JB said...

i don't see how abolishing the title monsignor (should we get rid of "pope" also and just say "bishop of rome"?) is linked in any way to the homosexual abuse crisis in the Church's recent past. rather than do away with an honorific like this (which in my mind was always a tribute to lengthy and loyal service), why not screen out anyone with homosexual tendencies from the priesthood? aggressively.

Fr John Abberton said...

JB you misunderstand and take what I said too simplistically. It is not specifically linked to the scandals, but that is part of the background in the sense that a spiritual reform of the clergy is needed. That is all I meant. At the same time, why should priests need any "tribute" on earth? Shouldn't we be looking to Christ to hand out the tributes? We are told to follow the saints; isn't it time we actually started to do that in this case?

David Madeley said...

Practically, I think this is something we won't miss. Still, I deny that titles or privileges are in themselves a bad thing. If anyone covets anything worldly, they are building a house on sand, that's clear. However, bestowing worldly honours on people is a way of singling out particular gifts or virtues, not for the good of the person, but for the edification of everyone else. The Queen's honours list, for example, has it's fair share of government hangers-on, but at the same time no-one would begrudge a knighthood to an olympic athlete or the founder of a charity.

JB said...

To me it just seems like more of the "We are the Greeks" approach by Bergoglio and his supporters. Everything that went before, e.g., the red shoes, the apartment in the Apostolic palace (not much bigger than what he has now), the "obsession" with abortion and homosexual marriage, etc., etc., were all profoundly wrongheaded, and he's here to make lio and get us all back "on track." I'm sorry but it just all smells funny to me. If he wanted to show some humility I'd think he'd wear the red shoes since they represent nothing more than the blood of Christ's feet on the way to the Cross. These traditions developed for a reason; they are part of a spiritual treasury.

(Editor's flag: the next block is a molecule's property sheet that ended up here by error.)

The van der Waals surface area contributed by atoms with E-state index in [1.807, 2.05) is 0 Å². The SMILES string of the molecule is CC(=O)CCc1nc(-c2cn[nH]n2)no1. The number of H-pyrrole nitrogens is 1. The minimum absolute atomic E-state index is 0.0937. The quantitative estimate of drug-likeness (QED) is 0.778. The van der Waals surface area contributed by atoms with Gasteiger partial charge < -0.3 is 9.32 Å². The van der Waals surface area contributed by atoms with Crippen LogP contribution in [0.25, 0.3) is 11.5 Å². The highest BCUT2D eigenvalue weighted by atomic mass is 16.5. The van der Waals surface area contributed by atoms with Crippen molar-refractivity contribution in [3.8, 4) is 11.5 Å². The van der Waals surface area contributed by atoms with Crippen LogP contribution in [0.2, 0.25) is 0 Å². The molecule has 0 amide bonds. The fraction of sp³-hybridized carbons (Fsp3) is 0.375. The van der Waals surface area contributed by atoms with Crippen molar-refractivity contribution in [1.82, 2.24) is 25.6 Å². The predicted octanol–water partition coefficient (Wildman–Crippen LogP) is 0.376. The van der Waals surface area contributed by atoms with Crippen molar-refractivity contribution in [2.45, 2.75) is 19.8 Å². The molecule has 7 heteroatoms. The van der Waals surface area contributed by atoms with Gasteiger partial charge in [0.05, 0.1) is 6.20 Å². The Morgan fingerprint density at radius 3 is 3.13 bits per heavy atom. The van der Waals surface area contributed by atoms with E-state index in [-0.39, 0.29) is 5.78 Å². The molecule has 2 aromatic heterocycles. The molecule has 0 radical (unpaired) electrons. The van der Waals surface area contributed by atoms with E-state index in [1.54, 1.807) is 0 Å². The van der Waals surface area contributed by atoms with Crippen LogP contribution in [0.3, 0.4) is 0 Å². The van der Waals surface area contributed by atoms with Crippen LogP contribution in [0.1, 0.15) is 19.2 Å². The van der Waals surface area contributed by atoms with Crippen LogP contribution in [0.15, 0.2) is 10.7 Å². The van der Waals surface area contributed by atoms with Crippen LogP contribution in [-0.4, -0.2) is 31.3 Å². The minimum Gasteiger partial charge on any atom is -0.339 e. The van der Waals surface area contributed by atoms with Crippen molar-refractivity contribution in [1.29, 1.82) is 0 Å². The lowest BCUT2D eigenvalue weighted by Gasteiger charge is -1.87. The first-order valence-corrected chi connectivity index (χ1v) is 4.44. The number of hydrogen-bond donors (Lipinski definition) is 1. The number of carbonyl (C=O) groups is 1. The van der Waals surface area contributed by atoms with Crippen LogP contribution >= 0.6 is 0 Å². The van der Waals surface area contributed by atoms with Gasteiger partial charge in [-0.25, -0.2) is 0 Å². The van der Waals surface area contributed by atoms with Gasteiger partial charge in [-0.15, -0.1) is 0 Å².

Ellen said...

Our diocese has one monsignor. He was pastor of our parish once and everyone just called him father. He was a holy and humble man who is now retired from parish work, but keeps busy with retreats and spiritual direction. I'm 63 and have known exactly 2 priests who were hungry for titles. The rest were just busy being priests.

Gretchen said...

"Surely it is clear from the Pope's own words and life-style what he is about."

Well, yes, it is clear to me, Father. But not in the way you understand, I think.

Lynda said...

Surely, a Pope ought not to have a "lifestyle"? The way of life is that of a devout Catholic who is ordained to the Holy See.

Christi H said...

Well, people were ondering, not too long ago, if the cardinal title might be expanded to include women religious and theologians. They pointed out that, unlike the priesthood, it is canon law rather than doctrine that has always restricted it to men.
But id the title is being limited to only priests over 65 can be cardinals, then I doubt theyd expand it to include women.